Firms must continue to push for better workplaces for LGBT people, even in countries where it looks like the job has been done.
That was the message from Liz Bingham, managing partner for people at Ernst & Young, one of the world’s leading professional services firms, as she addressed the Global LGBT Workplace Summit in London today.
The conference, organized by USA gay, bi and trans workplace equality experts Out and Equal brought together some of the world’s leaders in diversity.
Bingham used her speech to highlight how much had changed since she entered work in the City of London in the 80s.
She said: ‘It was a very hedonistic decade. Greed was good. And society had evolved to have a very permissive attitude to things like sex before marriage. But there were very few LGBT role models and certainly none in the workplace.
‘In 1986 I went to the final concert of Wham and in 1986 George Michael was straight. It’s hard to believe.’
But at that point she was still straight. She only started to come out when a sympathetic Ernst & Young partner questioned her about her ‘flatmate’ who was really her girlfriend.
But despite their being support for LGBT employees in the company, it was not universal.
Bingham said: ‘There was still no LGBT role models in the workplace and few in society so I stayed safely and firmly in the closet.
‘During this time [early 1990s] it was reported to me that one of the senior guys in my firm had been holding court in the pub and had said, to anyone prepared to listen, that “the only thing wrong with Liz Bingham is she needs a good seeing to”. He was a complete moose.’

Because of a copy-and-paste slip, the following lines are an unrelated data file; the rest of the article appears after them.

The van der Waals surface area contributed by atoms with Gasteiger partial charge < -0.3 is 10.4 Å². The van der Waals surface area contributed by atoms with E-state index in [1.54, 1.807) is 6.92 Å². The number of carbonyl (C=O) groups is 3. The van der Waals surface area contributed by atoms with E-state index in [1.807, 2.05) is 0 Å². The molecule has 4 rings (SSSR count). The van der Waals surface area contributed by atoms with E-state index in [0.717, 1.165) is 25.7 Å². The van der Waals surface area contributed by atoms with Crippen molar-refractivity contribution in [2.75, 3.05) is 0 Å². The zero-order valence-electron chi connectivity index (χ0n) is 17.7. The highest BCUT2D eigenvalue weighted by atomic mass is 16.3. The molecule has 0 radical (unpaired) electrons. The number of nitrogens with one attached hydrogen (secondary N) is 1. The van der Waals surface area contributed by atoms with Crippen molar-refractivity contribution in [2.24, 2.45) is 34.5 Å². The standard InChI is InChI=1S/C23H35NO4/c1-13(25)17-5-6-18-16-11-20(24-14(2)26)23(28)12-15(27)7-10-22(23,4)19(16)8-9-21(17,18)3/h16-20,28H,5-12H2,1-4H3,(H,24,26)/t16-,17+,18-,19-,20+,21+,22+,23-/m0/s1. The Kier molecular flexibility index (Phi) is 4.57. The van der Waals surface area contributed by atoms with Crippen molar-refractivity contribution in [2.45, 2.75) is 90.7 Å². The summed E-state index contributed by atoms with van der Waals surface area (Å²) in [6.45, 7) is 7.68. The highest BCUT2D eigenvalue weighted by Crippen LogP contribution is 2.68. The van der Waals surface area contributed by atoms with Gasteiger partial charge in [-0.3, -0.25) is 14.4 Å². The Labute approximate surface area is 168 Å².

Since the, she said, an enormous amount has changed. But she urged people not to stop working to improve, telling the audience: ‘At Ernst & Young we do regular people surveys and ask a series of questions designed to measure the level of engagement our people have with the organization.
‘We have seen a direct correlation between highly engaged people in our business and delivering the best. This is not a nice thing to do, it is absolutely essential.’
Speaking afterwards to Gay Star News, Bingham told us how Ernst & Young tried to apply their LGBT work globally.
‘There is a real visibility right from the top of the firm from the global executive and our global chairman,’ she said. ‘What we try do is translate this at a local area level into, for example, helping in-country teams to set up LGBT networks.
‘But it’s small steps, it’s incremental.’
She also said the size of the challenge of improving LGBT rights worldwide was enormous.
‘I am an optimist by nature. But I was at the European Commission a month ago at a conference for the African, Caribbean and Pacific countries and you just look at that and wonder how on earth we are going to make any progress at all.
‘You are faced with deeply held religious and societal views on LGBT issues. It could be another generation or two until those countries wake up to the importance of true diversity for everybody.
‘So we’ve just got to keep on pressing and I think it’s really important that we don’t declare victory in the mature countries and think our job is done. We’ve got to keep pushing and keep the energy going in other areas.’